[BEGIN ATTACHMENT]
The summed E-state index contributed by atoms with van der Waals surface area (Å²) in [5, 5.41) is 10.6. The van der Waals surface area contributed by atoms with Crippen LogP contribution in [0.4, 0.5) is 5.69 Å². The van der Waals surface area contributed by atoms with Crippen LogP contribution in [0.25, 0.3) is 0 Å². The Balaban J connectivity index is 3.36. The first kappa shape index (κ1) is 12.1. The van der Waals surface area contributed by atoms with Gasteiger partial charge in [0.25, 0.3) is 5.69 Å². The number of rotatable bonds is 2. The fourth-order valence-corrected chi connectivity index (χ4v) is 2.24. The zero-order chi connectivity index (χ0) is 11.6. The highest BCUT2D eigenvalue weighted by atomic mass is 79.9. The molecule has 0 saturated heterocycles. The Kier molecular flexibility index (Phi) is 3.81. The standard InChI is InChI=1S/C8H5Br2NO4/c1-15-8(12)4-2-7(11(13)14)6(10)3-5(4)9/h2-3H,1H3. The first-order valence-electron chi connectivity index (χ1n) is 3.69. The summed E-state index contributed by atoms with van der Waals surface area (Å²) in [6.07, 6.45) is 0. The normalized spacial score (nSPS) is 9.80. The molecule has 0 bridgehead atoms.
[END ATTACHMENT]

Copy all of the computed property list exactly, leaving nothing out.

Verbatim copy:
The summed E-state index contributed by atoms with van der Waals surface area (Å²) in [5, 5.41) is 10.6. The van der Waals surface area contributed by atoms with Crippen LogP contribution in [0.4, 0.5) is 5.69 Å². The van der Waals surface area contributed by atoms with Crippen LogP contribution in [0.25, 0.3) is 0 Å². The Balaban J connectivity index is 3.36. The first kappa shape index (κ1) is 12.1. The van der Waals surface area contributed by atoms with Gasteiger partial charge in [0.25, 0.3) is 5.69 Å². The number of rotatable bonds is 2. The fourth-order valence-corrected chi connectivity index (χ4v) is 2.24. The zero-order chi connectivity index (χ0) is 11.6. The highest BCUT2D eigenvalue weighted by atomic mass is 79.9. The molecule has 0 saturated heterocycles. The Kier molecular flexibility index (Phi) is 3.81. The standard InChI is InChI=1S/C8H5Br2NO4/c1-15-8(12)4-2-7(11(13)14)6(10)3-5(4)9/h2-3H,1H3. The first-order valence-electron chi connectivity index (χ1n) is 3.69. The summed E-state index contributed by atoms with van der Waals surface area (Å²) in [6.07, 6.45) is 0. The normalized spacial score (nSPS) is 9.80. The molecule has 0 bridgehead atoms.